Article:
Navigating Medical Billing & Collections in 2022!
A healthy revenue cycle is imperative to sustain the costly work of providing healthcare, but it's not always easy to make sure your practice is paid for the services it has rendered. It can be particularly challenging because healthcare providers are often reimbursed by third-party payers after the patient has already come and gone, and there is a lag between rendering services and receiving payment.
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Moreover, insurance claims might be rejected or denied for various reasons. Human error plays a major role in many of these denials, as up to 75% of claims are coded incorrectly. Claim denials can be very costly for the medical practice and many write off underpaid or denied dollars, costing the practice revenue losses on an institutionalized basis.
What are the best ways your practice can minimize losses and ensure timely and complete payments for the work you've already done?
1. Understand the billing process.
You may feel overwhelmed and even a little intimidated by billing and collections. However, it's important to start by understanding the process, even if someone else will ultimately be responsible for the day-to-day matters. By taking ownership of this part of your business, you can ensure timely claims submission and avoid fraudulent activities.
How the medical billing process starts
The billing process typically begins with registering the patient, verifying insurance eligibility, and collecting the patient portion – copayments, coinsurance and deductibles – at the time of service.
Physicians provide coders with procedure and diagnosis codes for each patient visit. These codes come from the physician's notes, taken diligently during the patient encounter in question. Physicians then convert these notes into a formal medical script. This script is what coders use to determine the appropriate ICD-10 and CPT codes. Each code should come with a charge so the payer knows the amount to reimburse.
How the medical billing process continues
Coded claims are then entered into the practice management system and uploaded to a clearinghouse and submitted to individual insurance carriers. The insurers either accept the claim for payment or reject it. You can track all your practice's claims as they move through the payer adjudication process. Through this process, payers decide how much money, if any, to reimburse you.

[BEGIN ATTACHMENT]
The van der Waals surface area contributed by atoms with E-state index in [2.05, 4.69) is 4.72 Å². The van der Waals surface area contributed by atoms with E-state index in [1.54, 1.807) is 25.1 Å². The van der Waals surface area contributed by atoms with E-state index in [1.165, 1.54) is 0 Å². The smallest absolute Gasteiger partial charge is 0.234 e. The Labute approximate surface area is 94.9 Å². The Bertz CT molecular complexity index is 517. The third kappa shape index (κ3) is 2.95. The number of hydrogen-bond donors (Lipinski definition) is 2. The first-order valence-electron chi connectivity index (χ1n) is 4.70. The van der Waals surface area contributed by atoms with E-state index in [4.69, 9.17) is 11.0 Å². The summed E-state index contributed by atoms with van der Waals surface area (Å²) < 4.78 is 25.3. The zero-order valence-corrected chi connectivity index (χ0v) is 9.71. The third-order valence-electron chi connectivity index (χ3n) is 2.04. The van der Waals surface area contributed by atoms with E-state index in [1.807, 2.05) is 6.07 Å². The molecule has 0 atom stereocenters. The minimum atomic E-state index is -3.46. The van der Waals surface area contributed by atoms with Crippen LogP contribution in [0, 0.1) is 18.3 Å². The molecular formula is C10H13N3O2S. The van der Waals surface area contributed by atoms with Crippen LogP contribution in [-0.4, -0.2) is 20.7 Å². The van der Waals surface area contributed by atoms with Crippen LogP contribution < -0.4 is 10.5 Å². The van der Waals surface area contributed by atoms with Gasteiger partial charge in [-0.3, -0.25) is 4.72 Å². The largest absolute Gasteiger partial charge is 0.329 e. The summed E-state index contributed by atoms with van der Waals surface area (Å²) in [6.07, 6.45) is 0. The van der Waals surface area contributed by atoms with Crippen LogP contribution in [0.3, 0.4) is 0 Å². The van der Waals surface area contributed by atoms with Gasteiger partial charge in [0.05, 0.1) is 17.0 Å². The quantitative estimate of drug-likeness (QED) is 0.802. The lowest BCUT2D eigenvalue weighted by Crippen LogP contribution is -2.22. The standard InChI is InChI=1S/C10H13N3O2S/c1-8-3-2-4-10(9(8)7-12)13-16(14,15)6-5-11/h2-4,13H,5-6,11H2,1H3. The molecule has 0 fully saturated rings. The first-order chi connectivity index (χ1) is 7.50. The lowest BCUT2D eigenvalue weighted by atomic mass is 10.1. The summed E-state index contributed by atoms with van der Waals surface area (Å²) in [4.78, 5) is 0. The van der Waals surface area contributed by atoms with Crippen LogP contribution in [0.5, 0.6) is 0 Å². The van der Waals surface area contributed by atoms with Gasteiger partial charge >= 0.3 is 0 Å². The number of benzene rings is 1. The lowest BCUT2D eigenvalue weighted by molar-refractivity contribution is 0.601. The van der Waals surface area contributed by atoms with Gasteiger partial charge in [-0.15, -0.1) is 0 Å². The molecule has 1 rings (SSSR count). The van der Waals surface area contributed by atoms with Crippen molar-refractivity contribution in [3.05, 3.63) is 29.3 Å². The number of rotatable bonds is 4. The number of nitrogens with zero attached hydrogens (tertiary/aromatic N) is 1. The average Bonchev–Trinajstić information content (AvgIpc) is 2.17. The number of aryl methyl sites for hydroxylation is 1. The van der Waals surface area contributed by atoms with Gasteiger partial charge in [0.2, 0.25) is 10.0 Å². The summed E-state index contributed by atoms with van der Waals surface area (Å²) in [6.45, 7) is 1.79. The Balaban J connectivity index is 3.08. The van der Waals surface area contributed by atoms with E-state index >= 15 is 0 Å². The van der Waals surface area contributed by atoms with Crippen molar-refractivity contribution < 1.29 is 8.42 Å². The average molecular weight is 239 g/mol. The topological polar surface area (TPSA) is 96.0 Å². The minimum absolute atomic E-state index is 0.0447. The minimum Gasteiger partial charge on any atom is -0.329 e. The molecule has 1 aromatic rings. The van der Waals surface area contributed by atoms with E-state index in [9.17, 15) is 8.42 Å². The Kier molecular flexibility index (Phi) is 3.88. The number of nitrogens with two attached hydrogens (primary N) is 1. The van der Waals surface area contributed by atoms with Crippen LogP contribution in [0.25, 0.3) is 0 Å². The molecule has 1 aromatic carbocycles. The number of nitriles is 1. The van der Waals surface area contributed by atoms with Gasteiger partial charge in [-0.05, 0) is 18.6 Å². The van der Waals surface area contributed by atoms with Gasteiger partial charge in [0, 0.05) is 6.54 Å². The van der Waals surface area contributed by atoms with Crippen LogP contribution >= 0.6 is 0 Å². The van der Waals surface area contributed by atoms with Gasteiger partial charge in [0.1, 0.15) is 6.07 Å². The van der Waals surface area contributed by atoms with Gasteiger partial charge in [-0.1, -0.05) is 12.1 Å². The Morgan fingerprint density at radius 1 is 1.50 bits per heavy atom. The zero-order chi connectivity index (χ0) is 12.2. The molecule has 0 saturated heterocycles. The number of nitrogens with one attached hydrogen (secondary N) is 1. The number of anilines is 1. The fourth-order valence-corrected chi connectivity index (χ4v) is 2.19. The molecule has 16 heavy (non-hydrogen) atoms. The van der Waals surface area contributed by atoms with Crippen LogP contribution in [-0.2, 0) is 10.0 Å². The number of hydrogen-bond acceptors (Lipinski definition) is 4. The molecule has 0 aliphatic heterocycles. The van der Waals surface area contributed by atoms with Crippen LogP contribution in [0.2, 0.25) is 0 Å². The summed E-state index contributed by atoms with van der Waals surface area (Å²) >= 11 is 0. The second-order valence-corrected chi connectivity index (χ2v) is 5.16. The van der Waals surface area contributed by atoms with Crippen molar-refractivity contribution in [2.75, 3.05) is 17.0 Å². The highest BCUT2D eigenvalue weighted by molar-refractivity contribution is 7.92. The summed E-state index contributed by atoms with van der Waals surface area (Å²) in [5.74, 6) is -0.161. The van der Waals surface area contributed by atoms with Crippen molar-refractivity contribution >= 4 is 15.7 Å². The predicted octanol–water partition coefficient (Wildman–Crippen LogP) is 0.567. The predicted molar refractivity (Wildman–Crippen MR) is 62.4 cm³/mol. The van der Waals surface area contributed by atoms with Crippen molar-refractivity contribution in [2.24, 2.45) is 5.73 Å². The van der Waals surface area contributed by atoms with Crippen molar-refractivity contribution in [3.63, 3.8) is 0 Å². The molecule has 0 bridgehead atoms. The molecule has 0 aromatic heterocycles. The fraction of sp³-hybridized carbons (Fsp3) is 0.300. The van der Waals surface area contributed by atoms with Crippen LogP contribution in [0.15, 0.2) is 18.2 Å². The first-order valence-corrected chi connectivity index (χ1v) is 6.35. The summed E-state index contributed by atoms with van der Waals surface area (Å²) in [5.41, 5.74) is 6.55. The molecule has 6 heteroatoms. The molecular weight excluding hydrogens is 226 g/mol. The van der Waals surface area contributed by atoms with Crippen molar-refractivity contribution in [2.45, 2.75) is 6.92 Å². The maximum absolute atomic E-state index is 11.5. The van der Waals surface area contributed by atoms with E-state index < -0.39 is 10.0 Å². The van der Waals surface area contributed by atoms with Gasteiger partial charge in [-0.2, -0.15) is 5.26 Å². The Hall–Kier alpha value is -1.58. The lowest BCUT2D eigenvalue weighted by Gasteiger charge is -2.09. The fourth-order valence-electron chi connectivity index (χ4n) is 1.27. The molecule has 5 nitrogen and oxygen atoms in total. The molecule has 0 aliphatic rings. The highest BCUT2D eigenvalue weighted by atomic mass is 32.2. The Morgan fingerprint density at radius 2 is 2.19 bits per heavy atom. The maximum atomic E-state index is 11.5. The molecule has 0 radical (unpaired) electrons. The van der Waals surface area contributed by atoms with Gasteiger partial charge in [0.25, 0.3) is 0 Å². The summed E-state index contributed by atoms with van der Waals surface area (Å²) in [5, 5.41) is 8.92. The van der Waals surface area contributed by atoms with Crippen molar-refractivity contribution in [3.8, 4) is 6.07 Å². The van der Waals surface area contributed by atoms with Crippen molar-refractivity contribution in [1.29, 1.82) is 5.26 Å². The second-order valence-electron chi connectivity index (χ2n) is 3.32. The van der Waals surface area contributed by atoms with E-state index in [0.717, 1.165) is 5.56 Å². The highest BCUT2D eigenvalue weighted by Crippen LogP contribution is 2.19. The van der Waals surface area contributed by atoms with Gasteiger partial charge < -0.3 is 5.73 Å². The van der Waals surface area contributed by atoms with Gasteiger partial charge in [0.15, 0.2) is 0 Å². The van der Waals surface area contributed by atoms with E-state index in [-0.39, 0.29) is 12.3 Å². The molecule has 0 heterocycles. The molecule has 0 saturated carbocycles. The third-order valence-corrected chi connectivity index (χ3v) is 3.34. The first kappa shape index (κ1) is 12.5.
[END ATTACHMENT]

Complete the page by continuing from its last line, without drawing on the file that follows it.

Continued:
Payments are received from the carriers, and any balances are transferred to either a secondary carrier or the patient. All rejected, unpaid or partially paid claims should be promptly handled by a medical biller to ensure payment.
Tip: For more information on medical billing read our blog on “Navigating the complexities of revenue cycle management!”
2. Look at the big picture.
Once you understand how billing works, it's time to examine the broader issues that can impact your billing process and identify the approach that works best for your practice.
Many practices often only look at overall payments or number of claims denied, but they don't go deeper to do an assessment of how efficient and effective their billing process is. Doing a thorough analysis of billing key performance indicators (KPIs), benchmarking to industry standards and creating a revenue management strategy are essential to the long-term success of a medical practice.
Looking at the big picture includes staying current on industry and regulatory trends and understanding how they can impact the health of your medical practice's revenue cycle.
3. Invest in staff training.
Once you create a standardized and measurable billing process, you need properly and thoroughly trained staff members to implement it. It's never wise to skimp on this step or assume that only the staffer who submits the claims needs training.
A healthy revenue cycle begins with well-trained front desk staff who have the tools available to check
Clearly delineate the actions that are taken at each step of a flowchart, put enough of the right staff in place to do each job, and train them.
4. Pay attention to details when submitting claims.
Claims that are not filed correctly will not be paid, so take the time to ensure that all codes are correct and all requirements have been met.
While HIPAA and the ACA regulations have codified the adoption of national standards for electronic healthcare transactions, code sets, and unique health identifiers, there still remain millions of rules and edits that are to be considered when billing each claim line.
It goes without saying that complete information is essential, sending a claim to the right payer is critical, although in a delegated payer environment. It may be difficult to know which payer, risk-bearing medical group or health plan is responsible for payment. That can result in delay as claims ping-pong back and forth. It's also key to scrub claims regularly, which involves identifying and performing corrections for errors in billing codes. The process generates cleaner claims, a reduction in denials and improved payer communication. By getting it right from the outset and enabling multiple types of edits to the claim before it is submitted by providers, your medical practice will be more efficient and find greater success with reimbursement.
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